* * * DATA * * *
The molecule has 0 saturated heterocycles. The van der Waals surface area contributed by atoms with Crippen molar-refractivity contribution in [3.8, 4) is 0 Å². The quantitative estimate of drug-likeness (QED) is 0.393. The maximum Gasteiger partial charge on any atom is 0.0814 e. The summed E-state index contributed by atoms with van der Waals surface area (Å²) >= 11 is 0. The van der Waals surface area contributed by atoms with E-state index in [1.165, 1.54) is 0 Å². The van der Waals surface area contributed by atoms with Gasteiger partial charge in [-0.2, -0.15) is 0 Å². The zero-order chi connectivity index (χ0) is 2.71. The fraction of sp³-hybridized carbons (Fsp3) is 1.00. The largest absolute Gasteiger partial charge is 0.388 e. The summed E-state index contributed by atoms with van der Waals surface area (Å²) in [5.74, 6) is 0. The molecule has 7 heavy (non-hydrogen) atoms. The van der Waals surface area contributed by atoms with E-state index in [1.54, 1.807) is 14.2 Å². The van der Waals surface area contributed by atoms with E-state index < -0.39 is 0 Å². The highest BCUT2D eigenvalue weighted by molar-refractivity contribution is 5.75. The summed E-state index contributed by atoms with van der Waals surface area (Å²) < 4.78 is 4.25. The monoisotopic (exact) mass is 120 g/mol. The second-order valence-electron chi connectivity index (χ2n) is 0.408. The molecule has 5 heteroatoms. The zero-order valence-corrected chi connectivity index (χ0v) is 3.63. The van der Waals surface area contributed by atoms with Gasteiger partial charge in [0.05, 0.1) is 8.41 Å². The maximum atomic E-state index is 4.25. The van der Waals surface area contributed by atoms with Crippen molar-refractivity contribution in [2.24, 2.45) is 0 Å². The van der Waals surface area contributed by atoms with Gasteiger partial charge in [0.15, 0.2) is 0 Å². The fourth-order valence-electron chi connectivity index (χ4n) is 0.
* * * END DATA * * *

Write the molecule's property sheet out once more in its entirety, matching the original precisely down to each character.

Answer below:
The molecule has 0 saturated heterocycles. The van der Waals surface area contributed by atoms with Crippen molar-refractivity contribution in [3.8, 4) is 0 Å². The quantitative estimate of drug-likeness (QED) is 0.393. The maximum Gasteiger partial charge on any atom is 0.0814 e. The summed E-state index contributed by atoms with van der Waals surface area (Å²) >= 11 is 0. The van der Waals surface area contributed by atoms with E-state index in [1.165, 1.54) is 0 Å². The van der Waals surface area contributed by atoms with Gasteiger partial charge in [-0.2, -0.15) is 0 Å². The zero-order chi connectivity index (χ0) is 2.71. The fraction of sp³-hybridized carbons (Fsp3) is 1.00. The largest absolute Gasteiger partial charge is 0.388 e. The summed E-state index contributed by atoms with van der Waals surface area (Å²) in [5.74, 6) is 0. The molecule has 7 heavy (non-hydrogen) atoms. The van der Waals surface area contributed by atoms with E-state index in [1.54, 1.807) is 14.2 Å². The van der Waals surface area contributed by atoms with E-state index < -0.39 is 0 Å². The highest BCUT2D eigenvalue weighted by molar-refractivity contribution is 5.75. The summed E-state index contributed by atoms with van der Waals surface area (Å²) < 4.78 is 4.25. The monoisotopic (exact) mass is 120 g/mol. The second-order valence-electron chi connectivity index (χ2n) is 0.408. The molecule has 5 heteroatoms. The zero-order valence-corrected chi connectivity index (χ0v) is 3.63. The van der Waals surface area contributed by atoms with Gasteiger partial charge in [0.05, 0.1) is 8.41 Å². The maximum atomic E-state index is 4.25. The van der Waals surface area contributed by atoms with Crippen molar-refractivity contribution in [2.24, 2.45) is 0 Å². The van der Waals surface area contributed by atoms with Gasteiger partial charge in [0.15, 0.2) is 0 Å². The fourth-order valence-electron chi connectivity index (χ4n) is 0.